Curiously, after making a list, just making a list, most people feel better – freer. Newfound clarity brings more choices.
After you make your list of fears give yourself a break. Later, consider the roots of your fears. Where are they coming from? What foundations do they have? What other thoughts, feelings, and memories are they connected to? Are they changing?
If you consider the roots of your fears, you’re sure to find valuable new personal insights. Don’t judge yourself for what you find. Is judgment useful? Only insight is, if it leads to action. If you do this, you may be better able to choose to change the way you think, feel, and/or act in valuable and significant ways. That’s useful!
Self Worth & Character
You’re afraid you’re not enough.
(Insert a word in this sentence, before “enough.” – good, deep, smart, emotional, significant, important, connected, talented, skilled, trained, educated, political, relevant, funded, supported, hurt, angry, wild, energetic, controlled, disciplined, persistent. serious …)
You’re afraid you’re too …
(Insert a word at the end of this sentence. – intellectual, emotional, insignificant, unimportant, unconnected, trained, educated, political, well-funded, supported, hurt, angry, wild, energetic, controlling, undisciplined, serious, light-hearted … )
You’re afraid that your life hasn’t been painful enough.
You’re afraid that your life has been too hard.
You’re afraid that your life has been too easy.
You’re afraid you’ll have to confront your inner demons.
You’re afraid you don’t have any inner demons.
You’re afraid you may encounter the divine within you.
You’re afraid you won’t encounter the divine within you.
You’re afraid you’ll be criticized.
(Replace criticized with any other synonym – ridiculed, mocked, mimicked, embarrassed.)
You’re afraid you’ll lose the approval you’ve already won.
You’re afraid you’ll be called unskilled.
You’re afraid you’ll be called ignorant.
You’re afraid you’ll be called uninspired.
You’re afraid you’ll be called selfish.
You’re afraid other people’s pressures will take the fun out of it for you.
You’re afraid you should feel guilty for having so much fun.
You’re afraid other people will judge you for having so much fun.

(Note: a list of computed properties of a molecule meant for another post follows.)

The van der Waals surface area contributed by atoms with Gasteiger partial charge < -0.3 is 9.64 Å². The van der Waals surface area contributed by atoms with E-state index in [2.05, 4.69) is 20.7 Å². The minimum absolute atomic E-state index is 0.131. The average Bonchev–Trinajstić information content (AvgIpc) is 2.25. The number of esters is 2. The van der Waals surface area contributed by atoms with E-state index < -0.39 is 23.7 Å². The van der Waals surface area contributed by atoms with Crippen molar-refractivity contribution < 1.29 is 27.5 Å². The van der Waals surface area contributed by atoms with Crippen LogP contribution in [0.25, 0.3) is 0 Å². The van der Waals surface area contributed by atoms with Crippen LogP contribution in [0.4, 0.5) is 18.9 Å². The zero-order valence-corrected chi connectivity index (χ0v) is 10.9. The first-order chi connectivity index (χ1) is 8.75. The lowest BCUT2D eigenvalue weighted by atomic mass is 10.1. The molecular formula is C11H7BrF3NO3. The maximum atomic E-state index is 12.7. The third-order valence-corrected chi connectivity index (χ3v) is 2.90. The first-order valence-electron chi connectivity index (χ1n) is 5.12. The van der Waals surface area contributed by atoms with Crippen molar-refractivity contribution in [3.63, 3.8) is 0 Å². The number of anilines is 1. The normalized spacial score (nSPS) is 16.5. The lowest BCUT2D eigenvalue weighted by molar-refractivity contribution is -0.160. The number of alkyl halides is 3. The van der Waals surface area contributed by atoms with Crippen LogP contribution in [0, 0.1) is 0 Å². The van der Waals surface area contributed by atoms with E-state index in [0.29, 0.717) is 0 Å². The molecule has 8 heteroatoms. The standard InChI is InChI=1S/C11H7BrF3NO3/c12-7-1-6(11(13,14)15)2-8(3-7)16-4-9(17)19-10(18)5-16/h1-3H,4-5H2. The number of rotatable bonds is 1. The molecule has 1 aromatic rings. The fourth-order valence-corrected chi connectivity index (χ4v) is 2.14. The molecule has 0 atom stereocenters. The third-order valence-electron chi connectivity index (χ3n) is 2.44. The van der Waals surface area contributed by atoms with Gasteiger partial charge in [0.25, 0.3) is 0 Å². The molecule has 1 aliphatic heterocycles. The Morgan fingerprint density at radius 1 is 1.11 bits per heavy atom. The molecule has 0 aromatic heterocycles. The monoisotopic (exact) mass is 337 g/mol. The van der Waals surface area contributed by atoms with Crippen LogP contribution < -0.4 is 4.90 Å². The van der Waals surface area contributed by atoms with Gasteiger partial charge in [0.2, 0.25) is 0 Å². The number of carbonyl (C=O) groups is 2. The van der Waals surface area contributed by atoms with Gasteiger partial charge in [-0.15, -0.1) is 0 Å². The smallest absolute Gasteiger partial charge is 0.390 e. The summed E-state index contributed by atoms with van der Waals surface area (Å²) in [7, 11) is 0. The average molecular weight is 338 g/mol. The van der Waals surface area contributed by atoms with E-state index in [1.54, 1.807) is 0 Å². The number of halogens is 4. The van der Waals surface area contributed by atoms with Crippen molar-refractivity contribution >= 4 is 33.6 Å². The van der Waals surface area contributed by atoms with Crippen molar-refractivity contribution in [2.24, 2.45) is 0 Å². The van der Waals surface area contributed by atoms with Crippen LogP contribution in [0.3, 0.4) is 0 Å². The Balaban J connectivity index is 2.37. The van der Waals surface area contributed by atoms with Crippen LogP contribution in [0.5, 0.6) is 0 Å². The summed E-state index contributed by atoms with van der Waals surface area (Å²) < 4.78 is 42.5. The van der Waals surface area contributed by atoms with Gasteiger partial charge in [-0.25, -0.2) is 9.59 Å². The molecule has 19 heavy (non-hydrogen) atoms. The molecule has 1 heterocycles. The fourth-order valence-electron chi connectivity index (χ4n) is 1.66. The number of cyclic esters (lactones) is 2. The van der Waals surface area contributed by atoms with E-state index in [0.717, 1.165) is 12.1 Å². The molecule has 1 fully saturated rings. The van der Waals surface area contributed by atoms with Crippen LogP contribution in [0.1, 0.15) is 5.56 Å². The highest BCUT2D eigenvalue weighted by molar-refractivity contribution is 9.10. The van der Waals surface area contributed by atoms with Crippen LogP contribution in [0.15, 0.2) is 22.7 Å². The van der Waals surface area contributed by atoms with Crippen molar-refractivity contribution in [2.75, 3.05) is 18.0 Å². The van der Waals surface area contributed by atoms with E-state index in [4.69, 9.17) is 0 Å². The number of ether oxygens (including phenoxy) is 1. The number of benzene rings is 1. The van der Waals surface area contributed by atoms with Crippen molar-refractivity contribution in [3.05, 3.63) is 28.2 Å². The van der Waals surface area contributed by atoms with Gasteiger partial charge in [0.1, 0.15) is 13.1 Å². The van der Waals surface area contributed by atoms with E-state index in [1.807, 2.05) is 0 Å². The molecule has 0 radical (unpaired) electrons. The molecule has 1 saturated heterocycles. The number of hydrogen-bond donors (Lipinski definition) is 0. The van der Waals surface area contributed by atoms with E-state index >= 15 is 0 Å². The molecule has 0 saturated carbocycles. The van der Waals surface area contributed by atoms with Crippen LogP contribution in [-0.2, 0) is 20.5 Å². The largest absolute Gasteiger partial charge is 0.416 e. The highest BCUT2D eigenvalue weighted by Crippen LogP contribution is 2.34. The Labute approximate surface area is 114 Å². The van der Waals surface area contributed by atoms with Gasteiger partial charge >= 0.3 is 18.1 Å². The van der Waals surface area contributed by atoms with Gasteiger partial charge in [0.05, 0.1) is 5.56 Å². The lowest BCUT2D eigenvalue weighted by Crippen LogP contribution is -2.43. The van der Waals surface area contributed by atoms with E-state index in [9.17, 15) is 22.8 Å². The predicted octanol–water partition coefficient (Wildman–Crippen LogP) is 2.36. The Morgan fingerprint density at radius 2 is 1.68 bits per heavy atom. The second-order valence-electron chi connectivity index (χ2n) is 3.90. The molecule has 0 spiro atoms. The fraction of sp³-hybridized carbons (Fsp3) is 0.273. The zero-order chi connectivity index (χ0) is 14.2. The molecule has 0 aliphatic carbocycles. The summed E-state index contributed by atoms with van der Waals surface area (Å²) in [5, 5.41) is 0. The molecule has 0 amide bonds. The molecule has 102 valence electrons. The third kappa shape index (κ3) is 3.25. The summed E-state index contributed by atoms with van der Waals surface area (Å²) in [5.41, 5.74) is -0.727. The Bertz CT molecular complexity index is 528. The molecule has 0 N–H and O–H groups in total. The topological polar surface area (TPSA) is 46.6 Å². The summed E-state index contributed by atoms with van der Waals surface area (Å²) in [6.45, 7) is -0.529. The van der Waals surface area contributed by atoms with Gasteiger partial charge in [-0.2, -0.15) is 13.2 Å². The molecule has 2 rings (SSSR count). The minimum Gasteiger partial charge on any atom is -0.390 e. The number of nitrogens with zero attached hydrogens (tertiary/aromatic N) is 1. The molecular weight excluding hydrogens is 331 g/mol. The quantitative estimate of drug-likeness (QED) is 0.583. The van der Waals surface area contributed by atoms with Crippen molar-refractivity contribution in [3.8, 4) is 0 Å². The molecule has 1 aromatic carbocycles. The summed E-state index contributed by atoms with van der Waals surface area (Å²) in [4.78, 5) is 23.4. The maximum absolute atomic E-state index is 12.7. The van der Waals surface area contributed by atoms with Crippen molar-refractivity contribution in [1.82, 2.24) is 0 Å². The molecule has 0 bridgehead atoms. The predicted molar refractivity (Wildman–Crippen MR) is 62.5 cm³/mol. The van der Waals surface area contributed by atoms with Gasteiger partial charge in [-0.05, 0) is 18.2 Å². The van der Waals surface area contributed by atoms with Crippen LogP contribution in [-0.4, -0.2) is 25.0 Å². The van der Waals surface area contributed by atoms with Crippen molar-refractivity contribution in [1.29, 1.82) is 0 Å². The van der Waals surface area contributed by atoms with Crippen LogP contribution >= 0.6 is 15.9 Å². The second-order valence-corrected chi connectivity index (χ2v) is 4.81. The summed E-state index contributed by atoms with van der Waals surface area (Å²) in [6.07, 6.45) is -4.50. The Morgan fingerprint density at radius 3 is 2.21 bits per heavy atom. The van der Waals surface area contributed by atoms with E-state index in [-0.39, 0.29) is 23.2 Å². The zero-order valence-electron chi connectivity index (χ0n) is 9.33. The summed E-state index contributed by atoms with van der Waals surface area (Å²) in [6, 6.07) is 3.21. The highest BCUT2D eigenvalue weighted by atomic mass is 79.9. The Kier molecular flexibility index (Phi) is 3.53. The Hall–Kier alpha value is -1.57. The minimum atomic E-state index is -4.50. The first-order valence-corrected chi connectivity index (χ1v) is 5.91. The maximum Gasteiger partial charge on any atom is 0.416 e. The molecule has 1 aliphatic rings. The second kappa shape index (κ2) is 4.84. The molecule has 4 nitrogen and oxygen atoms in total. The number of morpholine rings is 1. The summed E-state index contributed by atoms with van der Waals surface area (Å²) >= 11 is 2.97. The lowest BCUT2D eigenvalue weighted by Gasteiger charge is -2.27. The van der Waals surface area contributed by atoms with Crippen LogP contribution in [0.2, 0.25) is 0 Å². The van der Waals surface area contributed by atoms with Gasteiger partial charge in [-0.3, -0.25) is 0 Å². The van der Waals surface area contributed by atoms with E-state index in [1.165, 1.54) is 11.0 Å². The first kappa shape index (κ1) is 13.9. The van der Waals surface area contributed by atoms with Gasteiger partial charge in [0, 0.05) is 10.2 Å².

You’re afraid that you having so much fun will be take as criticism of others for not having fun.
You’re afraid what you do won’t matter to anyone.
You’re afraid what you do won’t matter to you.
You’re afraid no one will preserve what you do when you’re gone.
You’re afraid that what you do will be compared to something someone else has done.
You’re afraid that what you do won’t be compared to something someone else has done.
You’re afraid that when compared with someone else’s creation your creation will seem less … (Fill in the blank.)
You’re afraid that when compared with your creation someone else’s creation will seem less … (Fill in the blank.)
You’re afraid that when compared with someone else’s creation your creation will seem insignificant.
You’re afraid that when compared with your creation someone else’s creation will seem insignificant.
You’re afraid what you produce won’t sell.
You’re afraid there will be no long-term market for what you produce.
You’re afraid the reward you receive won’t be worth the financial investment you make.
You’re afraid the investment you may now will take away from your family’s future financial success.
You’re afraid you don’t have enough space.
You’re afraid you don’t have the right space.
You’re afraid you don’t have the right tools.
You’re afraid you don’t have enough tools.
You’re afraid you’re not skilled enough.
You’re afraid skill alone is not enough.
You’re afraid you don’t know enough.
You’re afraid you’ll never know enough.
You’re afraid of what you don’t know.
You’re afraid you don’t know what you don’t know.
You’re afraid you don’t know what really right is.
You’re afraid your right isn’t someone else’s.
You’re afraid your right is someone else’s wrong.
You’re afraid somebody else already did it. (Maybe better.)
You’re afraid somebody will steal you ideas.
You’re afraid you’re too young.
You’re afraid you’re not experienced enough.
You’re afraid you’re too old.
You’re afraid it’s not the right time.
You’re afraid if you do it now, it won’t turn out as good as it could.
You’re afraid that you should have done it long ago and now it won’t turn out as well.
You’re afraid it’s too late to do it really right.
You’re afraid you don’t have enough time.
You’re afraid you don’t know how to use the time you have.
You’re afraid the time you invest will be wasted.
You’re afraid the time you invest won’t be pleasurable.
You’re afraid you’ll give up before it’s over.
You’re afraid you’ll give up before you get started.
You’re afraid you’ll give up after it’s over.
You’re afraid you won’t succeed.
You’re afraid that once you succeed, you’ll never have another success.
You’re afraid your success will make someone else look less.
You’re afraid your success will make someone else’s success look less.
You’re afraid it will bring out the worst in you.
You’re afraid that the worst in you will be the thing most focused on.